Another option can be to contract a diving trip from an independent dive company. These depart from either Buenaventura or Guapi. Arrecifes de Pacífico (Cra. 38 No. 8A-17, Cali, tel. 2/514-1691, cell tel. 321/642-6015) organizes four-day/three-night trips to Gorgona throughout the year. These typically depart by boat from Buenaventura. It’s about an 11-hour trip to Isla Gorgona from there, and accommodations are on board the boat, which has a capacity of about 25 passengers. This trip, including six dives and one night dive with transportation, meals, and accommodations, costs around COP$1,390,000 per person (not including equipment). Diving spots include Tiburonera, Plaza de Toros, Montañita 1, Cazuelam, Parguera, El Viudo, and Remanso de la Parguera. For beginners, they recommend a short course in Cali before departing to Gorgona, where certification can be offered.

Gorgona is an excellent place for humpback whale-watching from July to October. If diving is too deep for you, within only about 20 meters of the island shore you can swim among thousands of colorful tropical fish and the occasional sea turtle. Sometimes you can hear humpback whales singing in the far-off distance.

Accommodations and Food

Travel agency Aviatur (Av. 19 No. 4-62, Bogotá, tel. 1/587-5181 or 1/587-5182) currently has a contract to operate ecotourism activities on the island. While you can visit Isla Gorgona for the day, the only way to stay on the island is to book a tour with Aviatur. A stay of three nights, including transportation from Guapi, all meals, and three excursions, costs COP$850,000 per person for two persons. During whale-watching season from mid-July through August, the package includes two whale-watching excursions and three on-land excursions and costs COP$1,002,162 per person based on double accommodations.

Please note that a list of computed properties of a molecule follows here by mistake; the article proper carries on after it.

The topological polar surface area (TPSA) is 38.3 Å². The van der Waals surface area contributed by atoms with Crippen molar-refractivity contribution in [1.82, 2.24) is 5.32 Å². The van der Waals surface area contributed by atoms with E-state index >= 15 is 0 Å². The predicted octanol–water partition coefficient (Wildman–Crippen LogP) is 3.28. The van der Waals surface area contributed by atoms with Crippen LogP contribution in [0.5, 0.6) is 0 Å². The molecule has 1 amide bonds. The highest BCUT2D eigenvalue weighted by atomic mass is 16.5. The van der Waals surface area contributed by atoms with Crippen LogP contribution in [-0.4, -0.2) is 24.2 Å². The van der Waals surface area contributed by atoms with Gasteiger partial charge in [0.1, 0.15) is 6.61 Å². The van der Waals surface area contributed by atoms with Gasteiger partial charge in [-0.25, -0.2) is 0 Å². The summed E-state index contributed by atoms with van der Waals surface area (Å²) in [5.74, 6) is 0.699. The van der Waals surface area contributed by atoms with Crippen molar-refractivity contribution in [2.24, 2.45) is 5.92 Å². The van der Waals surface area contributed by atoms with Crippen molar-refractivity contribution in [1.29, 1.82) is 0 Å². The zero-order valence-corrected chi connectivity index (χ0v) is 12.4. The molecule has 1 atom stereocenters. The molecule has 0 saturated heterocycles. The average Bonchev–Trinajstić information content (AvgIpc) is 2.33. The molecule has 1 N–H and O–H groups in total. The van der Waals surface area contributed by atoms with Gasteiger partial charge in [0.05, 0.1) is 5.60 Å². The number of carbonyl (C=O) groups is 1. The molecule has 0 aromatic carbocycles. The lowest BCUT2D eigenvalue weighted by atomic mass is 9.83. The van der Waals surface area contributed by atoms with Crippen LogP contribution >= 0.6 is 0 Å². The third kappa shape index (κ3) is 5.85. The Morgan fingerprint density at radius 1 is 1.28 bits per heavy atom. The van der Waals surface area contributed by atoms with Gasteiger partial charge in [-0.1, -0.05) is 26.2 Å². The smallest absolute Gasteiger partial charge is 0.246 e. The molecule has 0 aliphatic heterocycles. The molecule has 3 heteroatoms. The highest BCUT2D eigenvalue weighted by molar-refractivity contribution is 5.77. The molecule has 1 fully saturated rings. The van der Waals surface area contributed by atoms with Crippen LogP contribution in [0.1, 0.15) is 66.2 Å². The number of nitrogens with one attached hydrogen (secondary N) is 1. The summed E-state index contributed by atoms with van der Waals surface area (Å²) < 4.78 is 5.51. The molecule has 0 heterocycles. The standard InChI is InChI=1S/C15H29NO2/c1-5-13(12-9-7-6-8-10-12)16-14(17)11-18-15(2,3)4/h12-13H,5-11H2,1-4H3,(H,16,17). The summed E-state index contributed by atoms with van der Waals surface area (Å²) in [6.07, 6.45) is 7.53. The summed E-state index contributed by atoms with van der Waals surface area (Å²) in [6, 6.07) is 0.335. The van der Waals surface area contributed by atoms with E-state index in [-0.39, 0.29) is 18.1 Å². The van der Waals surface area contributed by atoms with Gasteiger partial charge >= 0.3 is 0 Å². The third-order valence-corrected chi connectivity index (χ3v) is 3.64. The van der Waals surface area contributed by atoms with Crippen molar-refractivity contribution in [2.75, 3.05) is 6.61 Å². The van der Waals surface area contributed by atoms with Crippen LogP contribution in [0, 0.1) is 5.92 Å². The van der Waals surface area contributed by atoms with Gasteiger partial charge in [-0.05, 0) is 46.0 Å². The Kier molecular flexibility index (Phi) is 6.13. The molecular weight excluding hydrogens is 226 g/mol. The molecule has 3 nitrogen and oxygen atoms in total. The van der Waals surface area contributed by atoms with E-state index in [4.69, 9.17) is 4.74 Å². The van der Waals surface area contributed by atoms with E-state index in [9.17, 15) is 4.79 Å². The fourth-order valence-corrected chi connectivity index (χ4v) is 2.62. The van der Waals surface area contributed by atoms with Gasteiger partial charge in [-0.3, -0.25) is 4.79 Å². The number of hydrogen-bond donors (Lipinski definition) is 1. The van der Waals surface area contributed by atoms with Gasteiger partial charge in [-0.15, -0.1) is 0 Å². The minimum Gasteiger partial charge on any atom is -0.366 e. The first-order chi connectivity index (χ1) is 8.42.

One area of the island has the park offices, a dozen comfortable cabins, and the pleasant open-air restaurant. All accommodations and meals (mostly seafood) are included in the package price. Call in advance if you have special dietary needs. At lunch, if it is sunny, you might be able to see dolphins frolic nearby. A band of white-headed temperamental capuchin monkeys hangs out near the settlement.

Information and Services

There is a nurse’s office equipped with vials of snake bite antivenin, should it come to that. But, since the park’s opening, they have never had to administer those. (A worker was once bitten by a non-poisonous snake, however.) There is also a small store with handicrafts, souvenirs, and snacks. In the evenings there is even Internet service, but you may have to wait for one of the computers. Tap water is pure coming from the freshwater of the island, and it is then filtered. You can drink it from the tap in your cabin with no worries.

This is one of the most ecological resorts you may ever visit. All electricity is provided by a small hydroelectric plant. For hot water, each cabin has solar power cells on its rooftop.

Getting There

The easiest and best way to get to Isla Gorgona is to organize a lancha (boat) with Aviatur (Av. 19 No. 4-62, Bogotá, tel. 1/587-5181 or 1/587- 5182) from the coastal town of Guapi. These boats leave every Friday and Monday morning at around 11, about an hour after the arrival of the morning Satena (tel. 1/423-8530) flight from Cali. An Aviatur representative will meet you at the Guapi airport and take you over to their office/embarkation point on a mototaxi. The trip to the island takes just under two hours, sometimes over rough seas. It costs COP$150,000 round-trip. If you are not able to take the Aviatur lancha (if you arrive on a different day, for example), you will have to rent an entire lancha from Guapi for about COP$500,000, which may not be so bad if you have others to share the cost. From Buenaventura, boats heading to Bocas de Satinga can drop you off at Isla Gorgona (COP$120,000 one way). If there are four or five passengers, the boat will detour and drop you off at the island. If there are fewer passengers, the boat will radio Gorgona and rendezvous with an Aviatur speedboat, which is an adventure in its own right. Contact Aviatur about this option.